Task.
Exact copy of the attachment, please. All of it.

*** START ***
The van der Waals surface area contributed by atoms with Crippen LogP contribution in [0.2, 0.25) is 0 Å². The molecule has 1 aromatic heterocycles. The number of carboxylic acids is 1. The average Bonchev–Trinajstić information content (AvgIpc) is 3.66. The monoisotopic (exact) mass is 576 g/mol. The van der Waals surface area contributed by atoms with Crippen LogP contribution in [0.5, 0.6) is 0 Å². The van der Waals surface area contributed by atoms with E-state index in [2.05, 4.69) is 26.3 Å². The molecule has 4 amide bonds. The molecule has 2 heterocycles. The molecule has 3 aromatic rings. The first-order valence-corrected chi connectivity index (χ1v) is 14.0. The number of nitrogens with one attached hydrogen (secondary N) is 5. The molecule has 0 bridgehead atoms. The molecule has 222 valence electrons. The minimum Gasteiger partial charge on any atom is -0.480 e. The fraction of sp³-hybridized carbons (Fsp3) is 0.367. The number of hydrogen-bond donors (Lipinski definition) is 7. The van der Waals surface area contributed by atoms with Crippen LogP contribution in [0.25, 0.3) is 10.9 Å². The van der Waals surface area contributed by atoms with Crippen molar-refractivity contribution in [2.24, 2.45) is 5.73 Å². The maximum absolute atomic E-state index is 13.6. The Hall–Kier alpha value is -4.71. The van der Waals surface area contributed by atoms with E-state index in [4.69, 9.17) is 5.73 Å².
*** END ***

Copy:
The van der Waals surface area contributed by atoms with Crippen LogP contribution in [0.2, 0.25) is 0 Å². The molecule has 1 aromatic heterocycles. The number of carboxylic acids is 1. The average Bonchev–Trinajstić information content (AvgIpc) is 3.66. The monoisotopic (exact) mass is 576 g/mol. The van der Waals surface area contributed by atoms with Crippen LogP contribution in [0.5, 0.6) is 0 Å². The van der Waals surface area contributed by atoms with E-state index in [2.05, 4.69) is 26.3 Å². The molecule has 4 amide bonds. The molecule has 2 heterocycles. The molecule has 3 aromatic rings. The first-order valence-corrected chi connectivity index (χ1v) is 14.0. The number of nitrogens with one attached hydrogen (secondary N) is 5. The molecule has 0 bridgehead atoms. The molecule has 222 valence electrons. The minimum Gasteiger partial charge on any atom is -0.480 e. The fraction of sp³-hybridized carbons (Fsp3) is 0.367. The number of hydrogen-bond donors (Lipinski definition) is 7. The van der Waals surface area contributed by atoms with Crippen LogP contribution in [0.25, 0.3) is 10.9 Å². The van der Waals surface area contributed by atoms with Crippen molar-refractivity contribution in [2.24, 2.45) is 5.73 Å². The maximum absolute atomic E-state index is 13.6. The Hall–Kier alpha value is -4.71. The van der Waals surface area contributed by atoms with E-state index in [4.69, 9.17) is 5.73 Å².